Herbal Gardening - Herbs: A Modern and Medieval View
The heyday of herbs, at least in western civilization, must be the medieval ages, and a there is a modern place to see what a medieval herb garden was like.
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| As you are well aware, growing
and harvesting herbs has been carried out for thousands of years in all
cultures around the world. In medieval Europe, however, it was raised
to a high art. Without the sort of medical knowledge and technology
that was known even to the Greeks, the Middle Ages depended heavily on
herbs as their medicines. Their use of medicinal
herbs, however, while a mixture of experience and nonsense,
also made use of much that was valid.
Whether they were used for medicine, seasoning or just to aid quiet contemplation, the Medieval herb garden was generally both a useful and
lovely place. A modern example of what one would have been like can readily be found in New York's Cloisters, a branch of The Metropolitan
Museum of Art in New York which is devoted to the art and architecture of medieval Europe. Though constructed in
the 1930s, The
Cloisters was actually
designed and built to resemble its historical counterpart as closely as possible. The designers achieved their goal superlatively.
The Cloisters has several sections, with the herb garden prominently a
part of the Bonnefont cloister. Over 250 species of herbs are grown there, and they
thrive well despite New York's cold winters, hot and muggy summers, and the spotty rainy seasons of Fall and Spring.
The garden is based on many different sources and duplicates no single
one exactly. The result is raised
fences and a central wellhead
common features of any historical herb garden archetype. Surrounded by
orchards and many other plants, the herbs form the centerpiece of a
garden any home practitioner or herbologist must envy.
Many herbs there are contained in appropriate pots resembling those one
might have found in the period. This allows the herbalists to bring the more
fragile ones in for the winter, when temperatures in New York can dip
below zero Fahrenheit and snow is not uncommon.
Herbs grown during the Middle Ages would sometimes have been used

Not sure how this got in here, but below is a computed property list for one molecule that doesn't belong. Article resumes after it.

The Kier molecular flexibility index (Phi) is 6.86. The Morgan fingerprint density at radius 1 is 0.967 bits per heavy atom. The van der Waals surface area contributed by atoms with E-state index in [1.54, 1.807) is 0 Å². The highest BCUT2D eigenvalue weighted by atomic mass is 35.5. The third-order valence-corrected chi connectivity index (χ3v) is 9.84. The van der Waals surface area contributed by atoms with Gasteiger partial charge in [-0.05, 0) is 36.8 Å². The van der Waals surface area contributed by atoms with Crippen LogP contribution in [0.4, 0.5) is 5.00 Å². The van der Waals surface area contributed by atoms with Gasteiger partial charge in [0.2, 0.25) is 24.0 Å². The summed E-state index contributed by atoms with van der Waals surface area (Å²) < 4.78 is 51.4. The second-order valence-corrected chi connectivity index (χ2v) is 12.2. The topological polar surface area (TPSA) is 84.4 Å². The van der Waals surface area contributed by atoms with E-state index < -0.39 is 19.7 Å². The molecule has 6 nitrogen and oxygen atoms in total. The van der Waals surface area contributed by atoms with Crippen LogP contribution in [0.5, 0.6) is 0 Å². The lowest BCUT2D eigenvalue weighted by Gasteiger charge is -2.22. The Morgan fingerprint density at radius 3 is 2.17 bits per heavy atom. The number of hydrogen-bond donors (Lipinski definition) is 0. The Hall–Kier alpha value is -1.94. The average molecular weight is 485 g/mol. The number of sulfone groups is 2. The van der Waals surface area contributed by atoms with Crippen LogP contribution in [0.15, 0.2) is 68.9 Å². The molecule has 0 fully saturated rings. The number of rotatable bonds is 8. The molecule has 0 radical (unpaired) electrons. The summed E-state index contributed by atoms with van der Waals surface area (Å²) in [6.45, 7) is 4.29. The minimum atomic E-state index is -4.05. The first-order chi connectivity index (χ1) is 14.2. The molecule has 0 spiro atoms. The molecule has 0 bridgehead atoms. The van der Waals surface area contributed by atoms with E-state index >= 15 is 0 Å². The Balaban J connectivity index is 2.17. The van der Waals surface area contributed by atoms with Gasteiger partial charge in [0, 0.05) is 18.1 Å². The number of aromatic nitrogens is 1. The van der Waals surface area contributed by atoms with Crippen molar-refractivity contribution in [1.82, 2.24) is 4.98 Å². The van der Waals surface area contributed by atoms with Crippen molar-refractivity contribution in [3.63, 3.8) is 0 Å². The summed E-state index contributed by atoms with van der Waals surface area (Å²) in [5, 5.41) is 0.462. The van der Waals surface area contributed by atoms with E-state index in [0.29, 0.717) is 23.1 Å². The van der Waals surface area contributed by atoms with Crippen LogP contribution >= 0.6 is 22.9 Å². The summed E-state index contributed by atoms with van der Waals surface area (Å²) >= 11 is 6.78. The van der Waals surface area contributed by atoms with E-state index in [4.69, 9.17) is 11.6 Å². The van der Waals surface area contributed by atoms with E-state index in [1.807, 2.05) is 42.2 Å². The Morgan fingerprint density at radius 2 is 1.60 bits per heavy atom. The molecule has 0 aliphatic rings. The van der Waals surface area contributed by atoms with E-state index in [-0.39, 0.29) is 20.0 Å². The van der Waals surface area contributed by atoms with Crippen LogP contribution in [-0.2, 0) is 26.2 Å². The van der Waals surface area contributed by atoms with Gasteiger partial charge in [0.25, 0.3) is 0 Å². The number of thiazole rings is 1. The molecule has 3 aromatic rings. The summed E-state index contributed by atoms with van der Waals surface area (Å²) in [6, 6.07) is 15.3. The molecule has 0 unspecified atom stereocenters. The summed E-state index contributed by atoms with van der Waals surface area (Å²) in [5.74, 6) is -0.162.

for such useless purposes as attempting to ward off evil spirits, but
their modern descendants provide a much more practical purpose. Even
when they are not being used in cooking and curing, these fragrant plants with lovely
flowers can provide an oasis of peace in a sometimes frenetic city.
At the Cloisters the herbs are arranged in nine sections, corresponding
to common groupings of the period. The first contains Absinthe
the second those considered medicinal
herbs, such as St. John's Wort and Liquorice.
The third houses aromatic
herbs such as Lavender
and Lemon Balm.
Other categories hold herbs for art and some that have purposes that
today would be somewhat questionable, such as encouraging Love and
Marriage, such as Meadow
Rue and "magic" plants like Herb Robert.
The last category holds those useful for cooking, or culinary
herbs, such as Caraway
and Fennel, Parsley and Borage.
By the way, although they are not likely to bring it up at The
Cloisters, even in our modern ere, some herbs are almost felt to have
magical powers. Fennel, a culinary herb, as mentioned above,
is actually touted for breast enhancement, and is actually an
ingredient in some herbal breast enlargement products.
The next time you're in the Big Apple, America's number one city,
travel uptown a bit and visit a bit of history. The herbalists there will
you with their encyclopedic knowledge.
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